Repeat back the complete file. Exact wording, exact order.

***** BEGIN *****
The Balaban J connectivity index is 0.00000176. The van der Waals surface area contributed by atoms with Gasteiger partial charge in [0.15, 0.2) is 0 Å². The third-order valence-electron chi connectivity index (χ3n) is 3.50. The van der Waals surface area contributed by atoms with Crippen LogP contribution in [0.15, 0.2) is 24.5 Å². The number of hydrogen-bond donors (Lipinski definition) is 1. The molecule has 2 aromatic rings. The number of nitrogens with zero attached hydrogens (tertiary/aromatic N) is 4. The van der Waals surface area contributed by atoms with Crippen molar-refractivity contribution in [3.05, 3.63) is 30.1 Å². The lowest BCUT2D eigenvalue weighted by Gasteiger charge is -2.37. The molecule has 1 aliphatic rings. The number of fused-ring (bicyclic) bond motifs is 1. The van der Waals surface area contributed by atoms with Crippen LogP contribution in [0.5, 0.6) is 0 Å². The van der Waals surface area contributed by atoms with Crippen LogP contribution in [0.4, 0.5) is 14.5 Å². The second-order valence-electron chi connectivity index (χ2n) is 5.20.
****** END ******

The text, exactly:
The Balaban J connectivity index is 0.00000176. The van der Waals surface area contributed by atoms with Gasteiger partial charge in [0.15, 0.2) is 0 Å². The third-order valence-electron chi connectivity index (χ3n) is 3.50. The van der Waals surface area contributed by atoms with Crippen LogP contribution in [0.15, 0.2) is 24.5 Å². The number of hydrogen-bond donors (Lipinski definition) is 1. The molecule has 2 aromatic rings. The number of nitrogens with zero attached hydrogens (tertiary/aromatic N) is 4. The van der Waals surface area contributed by atoms with Crippen molar-refractivity contribution in [3.05, 3.63) is 30.1 Å². The lowest BCUT2D eigenvalue weighted by Gasteiger charge is -2.37. The molecule has 1 aliphatic rings. The number of fused-ring (bicyclic) bond motifs is 1. The van der Waals surface area contributed by atoms with Crippen LogP contribution in [0.5, 0.6) is 0 Å². The van der Waals surface area contributed by atoms with Crippen LogP contribution in [0.4, 0.5) is 14.5 Å². The second-order valence-electron chi connectivity index (χ2n) is 5.20.